Words by Indran P
Marcia Tan is immune to the fact that overuse has blunted the impact of terms such as “legend” and “doyenne”. When it comes to the immaculate arts of artist management and delivering panoramic you-had-to-be-there live music experiences from the soil up, Marcia is a legend and doyenne.
Her three most familiar veneers are that she is the woman behind the team that has made the 2014-2018 editions of the Singapore leg of St. Jerome’s Laneway Festival the most-attended iterations in its history, and the team that reconfigured the Pasir Panjang Power Station into the wonderland staging ground for last year’s femme-fronted indie music extravaganza the Alex Blake Charlie Sessions, and as the onetime manager of some of Singapore’s biggest artists, whose ranks include Mandopop queen Stefanie Sun and pop-rock force Electrico. And those are just some of the endeavours that she has helmed in the illustrious sweep of her arc.
Today, Marcia leads 19SixtyFive, an artist agency that provides creative services, and its subsidiary venue management arm 24OWLS. From these vantage points, Marcia is poised to chime in on the zeitgeist and give audiences some incredible memories along the way. She takes Popspoken through her resume and shares some gems of wisdom in the interview below.
Hey Marcia. How did you get into the business of management and PR?
Marcia: I’ve been involved in all sorts of industries – from fashion retail, fragrance, beauty and cosmetics, to the record and music business. I’ve also been doing freelance work with artists in a variety of roles, from management to publicity to staging music showcases. So, it was a natural progression for me to form a team (starting with a three-person team in 2003, to be specific), growing into the team we are today (lucky 13!). 19SixtyFive is a creative and artist agency, and the subsidiary 24OWLS focuses on venue management and programming.
Could you please explain to the layman what 19FSixtyive does and the philosophy behind it?
19SixtyFive is an agency: We cover the arts, music, entertainment and lifestyle work in various areas from artist representation to producing concerts and festivals, from conceptualising brand activations to PR & marketing.
24OWLS is a subsidiary set up to focus on the development of programmes and the venue management of Pasir Panjang Power Station.
It’s known that you used to manage Stefanie Sun. How did that come about?
Stefanie was doing a lot of work out of Singapore in the 2000s, and I know her mentors the Lee brothers (Lee Wei Song & Lee Si Song) and teacher Chen Peter. They mentioned that Stefanie was looking for someone to look after her work, and asked if it was something I could do.
By then, I had already paid my dues in the record business. I had my own circuit of media contacts, done several music showcases, from shows to meet-and-greet sessions, and was very much in touch with the fashion and beauty industry (who loved Stef), so I thought, hell, I could do this.
Stefanie and I met briefly when I was still working with Warner Music. She appeared easy-going (and indeed is), so it was a “let’s try this”.
Then came the fun times – the fashion shoots, travelling, humanitarian work, gigs, endorsements, appearances, etc. It was a whirlwind. I saw the ultimate paparazzi experience when she went to the store opening of Louis Vuitton in Hong Kong. There are so many memorable experiences – the Beijing Summer Olympics in China; a diamond/jewellery shoot in Australia; a luxury brand shoot in the Czech Republic; and a sports campaign shoot in South Korea.
I also remember the charity efforts: when we went to Meulaboh, southeast of Banda Aceh to lend support to the rebuilding of schools as part of the post-tsunami relief work; and to Niger, West Africa, to feed under-nourished children; and to Sichuan to visit the refugee camps after the devastating earthquake.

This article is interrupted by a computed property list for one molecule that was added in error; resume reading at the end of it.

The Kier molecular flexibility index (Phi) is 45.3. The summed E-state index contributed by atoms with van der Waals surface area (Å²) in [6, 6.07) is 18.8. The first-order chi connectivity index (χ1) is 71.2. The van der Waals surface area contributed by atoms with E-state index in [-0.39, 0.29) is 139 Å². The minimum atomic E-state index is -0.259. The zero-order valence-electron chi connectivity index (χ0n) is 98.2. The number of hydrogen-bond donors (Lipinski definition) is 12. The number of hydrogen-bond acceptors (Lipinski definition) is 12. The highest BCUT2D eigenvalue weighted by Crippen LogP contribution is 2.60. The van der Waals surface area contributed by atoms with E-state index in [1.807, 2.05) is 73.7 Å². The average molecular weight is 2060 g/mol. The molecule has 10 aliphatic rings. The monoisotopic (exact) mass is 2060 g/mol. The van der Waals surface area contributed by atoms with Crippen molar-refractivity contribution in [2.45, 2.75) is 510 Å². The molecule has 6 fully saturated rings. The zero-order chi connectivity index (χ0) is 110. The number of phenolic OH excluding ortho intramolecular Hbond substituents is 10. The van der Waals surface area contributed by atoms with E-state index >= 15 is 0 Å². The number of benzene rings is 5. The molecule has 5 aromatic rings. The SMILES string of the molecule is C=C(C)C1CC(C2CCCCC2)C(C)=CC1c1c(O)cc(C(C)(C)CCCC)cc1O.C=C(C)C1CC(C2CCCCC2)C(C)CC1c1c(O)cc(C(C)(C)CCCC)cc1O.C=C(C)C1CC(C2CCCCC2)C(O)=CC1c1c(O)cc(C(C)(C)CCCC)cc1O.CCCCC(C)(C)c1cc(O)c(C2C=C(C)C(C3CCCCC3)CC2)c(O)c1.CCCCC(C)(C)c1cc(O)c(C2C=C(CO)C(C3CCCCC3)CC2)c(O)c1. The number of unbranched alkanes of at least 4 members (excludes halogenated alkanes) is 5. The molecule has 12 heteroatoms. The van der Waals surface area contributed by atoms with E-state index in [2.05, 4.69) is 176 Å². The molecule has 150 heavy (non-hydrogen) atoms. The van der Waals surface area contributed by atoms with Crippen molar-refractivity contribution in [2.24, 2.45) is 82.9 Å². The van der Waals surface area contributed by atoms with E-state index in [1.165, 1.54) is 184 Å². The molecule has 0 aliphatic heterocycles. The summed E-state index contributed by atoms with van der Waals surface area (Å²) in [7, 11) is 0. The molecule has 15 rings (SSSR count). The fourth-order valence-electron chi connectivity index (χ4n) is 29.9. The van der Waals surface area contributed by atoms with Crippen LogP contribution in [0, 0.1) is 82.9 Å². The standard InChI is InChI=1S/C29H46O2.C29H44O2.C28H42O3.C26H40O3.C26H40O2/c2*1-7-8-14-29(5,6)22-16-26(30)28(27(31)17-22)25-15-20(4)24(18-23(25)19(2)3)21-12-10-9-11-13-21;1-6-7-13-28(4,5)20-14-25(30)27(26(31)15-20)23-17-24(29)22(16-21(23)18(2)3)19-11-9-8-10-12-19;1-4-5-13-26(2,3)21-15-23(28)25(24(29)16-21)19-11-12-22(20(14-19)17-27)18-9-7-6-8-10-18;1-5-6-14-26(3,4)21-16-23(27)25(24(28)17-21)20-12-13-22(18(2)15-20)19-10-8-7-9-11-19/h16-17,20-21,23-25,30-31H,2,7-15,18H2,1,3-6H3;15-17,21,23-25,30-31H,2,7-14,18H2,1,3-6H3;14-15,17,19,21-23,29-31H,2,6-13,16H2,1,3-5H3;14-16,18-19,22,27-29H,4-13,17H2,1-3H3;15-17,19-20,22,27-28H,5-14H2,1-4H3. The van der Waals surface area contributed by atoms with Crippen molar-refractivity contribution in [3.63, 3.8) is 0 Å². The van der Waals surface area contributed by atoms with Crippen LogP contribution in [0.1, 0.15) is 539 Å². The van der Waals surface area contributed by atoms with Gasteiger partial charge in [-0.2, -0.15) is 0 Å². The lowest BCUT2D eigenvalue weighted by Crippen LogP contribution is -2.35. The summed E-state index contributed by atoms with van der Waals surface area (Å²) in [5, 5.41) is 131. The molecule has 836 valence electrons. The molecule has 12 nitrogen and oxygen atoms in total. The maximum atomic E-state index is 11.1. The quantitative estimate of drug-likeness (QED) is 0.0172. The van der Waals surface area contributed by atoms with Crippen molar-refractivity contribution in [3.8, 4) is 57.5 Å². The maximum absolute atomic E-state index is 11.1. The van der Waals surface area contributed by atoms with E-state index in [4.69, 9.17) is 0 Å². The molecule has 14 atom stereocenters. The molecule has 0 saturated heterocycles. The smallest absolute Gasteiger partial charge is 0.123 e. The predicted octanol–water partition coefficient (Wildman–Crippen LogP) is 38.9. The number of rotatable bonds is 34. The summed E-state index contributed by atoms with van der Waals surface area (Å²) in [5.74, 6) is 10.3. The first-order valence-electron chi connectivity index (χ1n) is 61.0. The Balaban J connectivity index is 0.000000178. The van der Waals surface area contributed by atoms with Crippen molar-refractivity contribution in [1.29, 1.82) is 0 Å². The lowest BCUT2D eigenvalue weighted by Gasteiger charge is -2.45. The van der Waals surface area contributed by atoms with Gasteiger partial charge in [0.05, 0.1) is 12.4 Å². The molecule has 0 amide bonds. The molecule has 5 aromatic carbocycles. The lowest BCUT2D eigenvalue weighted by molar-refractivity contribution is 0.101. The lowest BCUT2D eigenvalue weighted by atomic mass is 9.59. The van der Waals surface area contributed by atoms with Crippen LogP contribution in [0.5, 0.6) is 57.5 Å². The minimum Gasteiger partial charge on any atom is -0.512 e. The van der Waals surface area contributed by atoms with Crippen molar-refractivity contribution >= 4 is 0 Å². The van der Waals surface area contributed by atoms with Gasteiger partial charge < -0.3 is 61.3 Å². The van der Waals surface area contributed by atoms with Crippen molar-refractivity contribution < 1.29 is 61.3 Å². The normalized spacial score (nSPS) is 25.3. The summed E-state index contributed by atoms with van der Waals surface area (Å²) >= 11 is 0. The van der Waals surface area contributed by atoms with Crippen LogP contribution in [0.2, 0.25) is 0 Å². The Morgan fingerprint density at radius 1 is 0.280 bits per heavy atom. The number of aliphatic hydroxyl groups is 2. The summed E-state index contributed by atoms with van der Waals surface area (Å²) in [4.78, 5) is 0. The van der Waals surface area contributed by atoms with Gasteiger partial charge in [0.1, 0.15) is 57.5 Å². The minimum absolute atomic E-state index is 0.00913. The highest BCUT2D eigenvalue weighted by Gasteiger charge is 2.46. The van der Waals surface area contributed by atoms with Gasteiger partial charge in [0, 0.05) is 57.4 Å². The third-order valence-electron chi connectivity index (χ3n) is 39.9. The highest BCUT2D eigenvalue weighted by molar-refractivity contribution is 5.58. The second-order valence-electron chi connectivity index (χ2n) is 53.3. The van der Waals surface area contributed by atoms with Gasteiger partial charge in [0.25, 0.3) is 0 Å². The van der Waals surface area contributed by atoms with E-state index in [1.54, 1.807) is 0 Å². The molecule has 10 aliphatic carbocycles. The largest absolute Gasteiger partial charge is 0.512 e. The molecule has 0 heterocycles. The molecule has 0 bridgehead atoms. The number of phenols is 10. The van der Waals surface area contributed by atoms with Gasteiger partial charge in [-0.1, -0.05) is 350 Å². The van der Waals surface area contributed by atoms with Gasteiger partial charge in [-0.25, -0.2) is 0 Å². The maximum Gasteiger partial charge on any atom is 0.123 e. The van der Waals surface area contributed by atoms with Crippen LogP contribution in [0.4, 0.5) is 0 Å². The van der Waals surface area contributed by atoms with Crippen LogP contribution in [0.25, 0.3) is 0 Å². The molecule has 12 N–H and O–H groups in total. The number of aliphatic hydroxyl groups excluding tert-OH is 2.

A lot was accomplished, and we forged a friendship. She is a deserving artist, by being true to herself no matter how famous she became.
And how different would you say the Mandopop world is from its Western pop world?
I’m not sure how different it is now, as I don’t dig into that scene as much, these days. That said, I did enjoy certain aspects of the Mandopop scene before the advent of social media. You built close human relationships and connections, and you learnt to come up with imaginative ideas from scratch. You didn’t go online to find an idea and copy it.
Sure, Mandopop and Western pop appeal to different markets so they are quite distinct. Then again, every artist is an individual – regardless of language and culture – so he or she needs to be managed and marketed accordingly.
It’s known that you were crucially involved with staging Laneway in Singapore. How did you come to be involved with the Australian festival?
I was involved in the first edition of the Laneway Festival Singapore in 2011. I became a fixer by accident. They asked me if I could help that year, and I paired up with Desmond, my current right-hand person for production matters.
That edition turned out be a baptism by fire, or shall we say, by rain. It was pouring buckets at Fort Canning. It was rough. I ended up becoming like a runner, going from front of house to back of house – basically anything which needed fixing.
I got to know some of the team members and connected with the folks in Australia. I gave them my take on how I think this festival could grow. Thanks to Michael Chugg, the Australian tour promoter, who made some ballsy decision to change and reset Laneway, I flew to Sydney to sort out some details, observed the 2013 festival, then took over from 2014 till 2018.
It’s also known that under your leadership, Laneway became sold out and profitable. How does that make you feel?
Blood, sweat and tears. I won’t say Laneway Festival Singapore was all profitable but it was always a great event, rain or shine. It was planned that way. That was our motivation: We must make it one of the best music experiences here in Singapore.
It took a village to make it happen and at one point we were feeding some 1,000 staff, crew, helpers, cleaners, security personnel, part-timers on site. I am a big believer in teamwork. We have a solid core team, lean but super dedicated, and we bust our asses off for a good six months to shit that monster event out.
Year after year, we pat ourselves on our backs, and go: ‘that was great’, and then attempt to outdo it the following year.
What were some of the biggest challenges you encountered in staging Laneway in Singapore?
Staging a festival is challenging.